Date of Award
Public administration -- United States, Democracy -- United States, Public administration, Legitimacy, Administrative state, Anti-government, Constitutional democracy, Electronic books. local
The public administration literature is inundated with books and articles despairing about the legitimacy crisis in the field. There have been numerous bases proposed for legitimizing the administrative state, including expertise, virtue or public service, and leadership and vision. Yet the issue remains contested, and the lack of agreement has wide reaching implications. One under-examined implication is the role that this tenuous legitimacy has in weakening the administrative state's ability to temper anti-government sentiment. This dissertation explores the connections and patterns in the ideologies, actions, and philosophical foundations of strongly held views that the administrative state is an illegitimate democratic institution. These domestic anti-government ideologies are illuminated through case studies of the sovereign citizens movement, the modern militia movement, and the patriot movement. By studying these groups it becomes clear that the anti-government ideology is, at least partly, a result of these groups interactions with the administrative state. The implication of these cases is that the current legitimacy arguments are ineffective in countering these strongly held anti-government sentiments. This research argues that in order for citizens to, not only believe that the administrative state is legitimate, but to experience this, the administrative state must be legitimized in practice not in theory. For public administrators legitimizing the administrative state must include a more direct relationship with citizens in the practice of expertise, virtue and public service, and leadership and vision. Through this practice, not a tenuous theory, public administrators may be able to start repairing the relationship that they have with citizens and truly legitimize the administrative state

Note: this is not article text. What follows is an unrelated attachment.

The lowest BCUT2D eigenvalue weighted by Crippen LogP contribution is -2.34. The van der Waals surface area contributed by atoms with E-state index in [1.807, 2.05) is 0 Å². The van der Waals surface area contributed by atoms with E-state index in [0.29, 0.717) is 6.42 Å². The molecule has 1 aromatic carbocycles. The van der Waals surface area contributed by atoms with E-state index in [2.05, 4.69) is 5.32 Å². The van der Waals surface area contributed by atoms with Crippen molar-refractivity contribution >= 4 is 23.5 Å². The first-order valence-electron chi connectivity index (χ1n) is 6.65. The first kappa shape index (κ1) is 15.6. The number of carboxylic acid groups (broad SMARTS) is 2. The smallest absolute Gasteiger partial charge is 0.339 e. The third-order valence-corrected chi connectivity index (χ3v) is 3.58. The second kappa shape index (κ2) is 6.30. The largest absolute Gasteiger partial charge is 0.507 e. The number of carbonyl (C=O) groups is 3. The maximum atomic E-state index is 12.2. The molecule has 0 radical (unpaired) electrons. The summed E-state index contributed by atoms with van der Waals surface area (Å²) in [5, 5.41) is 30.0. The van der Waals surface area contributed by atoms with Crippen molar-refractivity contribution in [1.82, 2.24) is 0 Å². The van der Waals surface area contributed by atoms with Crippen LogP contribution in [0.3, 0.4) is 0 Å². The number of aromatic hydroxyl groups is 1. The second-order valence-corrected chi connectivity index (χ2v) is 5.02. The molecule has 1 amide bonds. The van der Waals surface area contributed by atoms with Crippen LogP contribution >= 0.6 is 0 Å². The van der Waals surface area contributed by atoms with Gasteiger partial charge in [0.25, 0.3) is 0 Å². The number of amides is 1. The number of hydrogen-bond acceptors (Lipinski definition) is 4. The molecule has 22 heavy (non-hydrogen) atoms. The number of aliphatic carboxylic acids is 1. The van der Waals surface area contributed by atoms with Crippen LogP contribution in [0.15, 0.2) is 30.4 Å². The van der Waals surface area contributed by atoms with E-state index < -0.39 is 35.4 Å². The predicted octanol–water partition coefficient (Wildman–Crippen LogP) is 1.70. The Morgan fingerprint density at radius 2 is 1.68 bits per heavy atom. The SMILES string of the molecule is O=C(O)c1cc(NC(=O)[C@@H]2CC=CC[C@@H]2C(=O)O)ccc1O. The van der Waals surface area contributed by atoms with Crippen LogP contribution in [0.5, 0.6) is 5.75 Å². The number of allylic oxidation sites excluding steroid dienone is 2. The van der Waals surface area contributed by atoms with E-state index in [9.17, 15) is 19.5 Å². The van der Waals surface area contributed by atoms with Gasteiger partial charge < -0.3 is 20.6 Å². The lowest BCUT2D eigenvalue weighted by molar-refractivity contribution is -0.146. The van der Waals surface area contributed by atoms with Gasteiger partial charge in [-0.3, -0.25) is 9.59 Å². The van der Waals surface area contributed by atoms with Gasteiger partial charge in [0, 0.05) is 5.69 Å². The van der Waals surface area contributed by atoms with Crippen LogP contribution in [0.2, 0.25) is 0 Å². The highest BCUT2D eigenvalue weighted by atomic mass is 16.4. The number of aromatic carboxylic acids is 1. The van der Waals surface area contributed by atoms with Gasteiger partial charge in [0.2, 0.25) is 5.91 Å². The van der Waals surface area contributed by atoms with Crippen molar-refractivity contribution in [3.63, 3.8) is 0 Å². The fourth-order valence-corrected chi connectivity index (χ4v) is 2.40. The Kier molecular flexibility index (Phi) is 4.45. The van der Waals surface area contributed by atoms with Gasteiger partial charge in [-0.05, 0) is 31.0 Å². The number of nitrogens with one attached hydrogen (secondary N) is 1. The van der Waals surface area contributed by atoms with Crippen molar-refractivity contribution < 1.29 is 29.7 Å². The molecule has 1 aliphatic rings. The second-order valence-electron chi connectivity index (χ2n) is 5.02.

Peffer, Shelly L., "Tenuous Legitimacy;the Administrative State, the Antigovernment Movement, and the Stability of the United States Constitutional Democracy" (2008). ETD Archive. 233.